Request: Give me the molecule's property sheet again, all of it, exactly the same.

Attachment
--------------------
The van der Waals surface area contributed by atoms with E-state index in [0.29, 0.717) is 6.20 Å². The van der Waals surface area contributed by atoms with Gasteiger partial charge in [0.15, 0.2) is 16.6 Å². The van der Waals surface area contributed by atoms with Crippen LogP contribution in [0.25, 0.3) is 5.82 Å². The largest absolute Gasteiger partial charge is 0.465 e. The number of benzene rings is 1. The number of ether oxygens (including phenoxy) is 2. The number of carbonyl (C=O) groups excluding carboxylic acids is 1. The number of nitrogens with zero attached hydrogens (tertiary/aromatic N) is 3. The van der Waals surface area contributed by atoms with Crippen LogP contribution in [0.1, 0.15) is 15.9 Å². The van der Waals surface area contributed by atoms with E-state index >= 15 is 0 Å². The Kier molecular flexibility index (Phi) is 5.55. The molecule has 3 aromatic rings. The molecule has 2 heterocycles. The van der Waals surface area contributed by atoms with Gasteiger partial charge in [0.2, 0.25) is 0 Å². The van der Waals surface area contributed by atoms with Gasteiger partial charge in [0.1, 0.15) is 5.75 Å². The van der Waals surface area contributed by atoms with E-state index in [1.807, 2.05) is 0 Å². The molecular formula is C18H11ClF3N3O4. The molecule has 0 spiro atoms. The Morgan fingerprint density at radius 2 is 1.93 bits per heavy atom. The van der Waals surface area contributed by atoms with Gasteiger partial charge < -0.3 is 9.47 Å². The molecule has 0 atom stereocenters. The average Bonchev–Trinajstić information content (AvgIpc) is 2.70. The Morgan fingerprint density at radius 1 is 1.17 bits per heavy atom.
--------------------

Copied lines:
The van der Waals surface area contributed by atoms with E-state index in [0.29, 0.717) is 6.20 Å². The van der Waals surface area contributed by atoms with Gasteiger partial charge in [0.15, 0.2) is 16.6 Å². The van der Waals surface area contributed by atoms with Crippen LogP contribution in [0.25, 0.3) is 5.82 Å². The largest absolute Gasteiger partial charge is 0.465 e. The number of benzene rings is 1. The number of ether oxygens (including phenoxy) is 2. The number of carbonyl (C=O) groups excluding carboxylic acids is 1. The number of nitrogens with zero attached hydrogens (tertiary/aromatic N) is 3. The van der Waals surface area contributed by atoms with Crippen LogP contribution in [0.1, 0.15) is 15.9 Å². The van der Waals surface area contributed by atoms with E-state index >= 15 is 0 Å². The Kier molecular flexibility index (Phi) is 5.55. The molecule has 3 aromatic rings. The molecule has 2 heterocycles. The van der Waals surface area contributed by atoms with Gasteiger partial charge in [0.2, 0.25) is 0 Å². The van der Waals surface area contributed by atoms with Gasteiger partial charge in [0.1, 0.15) is 5.75 Å². The van der Waals surface area contributed by atoms with E-state index in [1.807, 2.05) is 0 Å². The molecular formula is C18H11ClF3N3O4. The molecule has 0 spiro atoms. The Morgan fingerprint density at radius 2 is 1.93 bits per heavy atom. The van der Waals surface area contributed by atoms with Gasteiger partial charge < -0.3 is 9.47 Å². The molecule has 0 atom stereocenters. The average Bonchev–Trinajstić information content (AvgIpc) is 2.70. The Morgan fingerprint density at radius 1 is 1.17 bits per heavy atom.